First there were the five unexpected Brant geese that fed along the far shore before moving across to the Old Massett flats, then there was the flock of Common Redpolls that landed close by, then the Hoary Redpoll, so named because of its whiteness. After 36 years of CBCs in the Masset area you would think we’d seen it all, but we never have. The Hoary was the first ever for the count. We might not even have seen it had we not stopped to exchange sightings with friends along the Stepping Stones trail after we trekked across the vast expanse of Delkatla in a nippy northeaster with a hint of snow. The weather didn’t deter the encouraging number of participants who turned out for the day.
The 805 Canada Geese that took to the air above us was quite overwhelming. Two Merlins had scooted into the flock and put them all to wing. A Merlin is unlikely to take a goose, but it could have some fun at the flock’s expense. While everything exploded above us, 23 Cackling Canada Geese didn’t bother to fly at all — they just sat in the frosted grass and looked around.
Out on the inlet, 32 Pigeon Guillemots seemed to forget what time of year it was and didn’t go south. They were in their white-and-black winter plumage instead of their black-and-white breeding plumage. A few Marbled Murrelets joined them and one Cassin’s Auklet dashed by — a tiny bullet bird on its way somewhere else. It had obviously lost the flock it should have been with. So tiny, yet so tough.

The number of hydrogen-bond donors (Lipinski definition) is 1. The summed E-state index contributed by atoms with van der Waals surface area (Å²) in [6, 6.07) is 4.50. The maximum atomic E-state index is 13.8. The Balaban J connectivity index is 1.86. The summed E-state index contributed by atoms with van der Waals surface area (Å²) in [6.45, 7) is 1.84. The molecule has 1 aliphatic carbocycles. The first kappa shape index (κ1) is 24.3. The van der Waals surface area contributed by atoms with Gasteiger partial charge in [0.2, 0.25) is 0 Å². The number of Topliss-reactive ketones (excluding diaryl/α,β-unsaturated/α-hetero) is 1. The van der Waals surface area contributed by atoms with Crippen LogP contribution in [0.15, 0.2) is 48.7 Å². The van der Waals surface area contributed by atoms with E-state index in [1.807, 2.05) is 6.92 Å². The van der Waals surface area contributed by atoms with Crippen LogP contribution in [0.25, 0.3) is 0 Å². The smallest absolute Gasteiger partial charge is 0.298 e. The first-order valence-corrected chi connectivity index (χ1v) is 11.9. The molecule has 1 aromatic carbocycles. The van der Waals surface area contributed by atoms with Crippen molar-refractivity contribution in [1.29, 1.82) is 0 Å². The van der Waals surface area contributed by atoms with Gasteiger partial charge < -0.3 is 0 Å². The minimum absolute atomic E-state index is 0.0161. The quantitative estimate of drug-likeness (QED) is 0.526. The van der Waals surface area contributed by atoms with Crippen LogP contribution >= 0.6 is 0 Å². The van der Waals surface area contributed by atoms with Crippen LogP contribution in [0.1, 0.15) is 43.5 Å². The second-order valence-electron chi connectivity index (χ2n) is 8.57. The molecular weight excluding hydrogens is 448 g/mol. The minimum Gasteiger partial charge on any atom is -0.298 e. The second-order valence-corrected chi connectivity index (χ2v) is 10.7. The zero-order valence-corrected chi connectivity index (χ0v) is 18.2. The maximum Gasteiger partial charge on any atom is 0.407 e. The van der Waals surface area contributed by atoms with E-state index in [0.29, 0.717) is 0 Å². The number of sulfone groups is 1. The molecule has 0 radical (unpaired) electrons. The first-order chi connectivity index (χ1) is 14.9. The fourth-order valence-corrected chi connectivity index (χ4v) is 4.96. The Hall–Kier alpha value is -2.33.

In the “warbler copse,” two Yellow-rumped Warblers chirped in the grass before flying into the trees, the only warblers on this count. Although we hadn’t found a wren all morning, 14 appeared in the afternoon from their grassy shelters in the meadow. The Song Sparrow count of 40 was really good given the weather conditions. While the wind blew harshly across town, it was as calm as glass along the inlet and so quiet we could hear a Black Oystercatcher call across the water.
On our second trip to Entry Point the wind rose to 30 knots, but it was where we heard Pine Grosbeaks for the second time that day. South along the beach a Peregrine Falcon chased and almost caught a Eurasian Collared Dove, and nearby in the trees sat a fabulous, exotic Brambling, just in time to be counted. It is a much sought-after bird by the birding fraternity. It nests in Eurasia and the occasional one turns up at feeders across the country. Haida Gwaii could be called the Brambling capital of Canada as we see more here than anywhere else. The first Canadian record was on February 1972 at John and Jennifer Davies’ place in Tlell, 45 years ago. And, of added interest, the Hoary Redpoll from the Canadian Arctic Islands is rarer on island that is the Brambling from Asia!
Species count: 87. Number of individuals: 6,247. Hot off the press: A Townsend’s Solitaire has just appeared near Barb (Rowsell’s) home in Queen Charlotte, only the third record for here! Amazing that it appeared during the count period. Thanks for letting us know!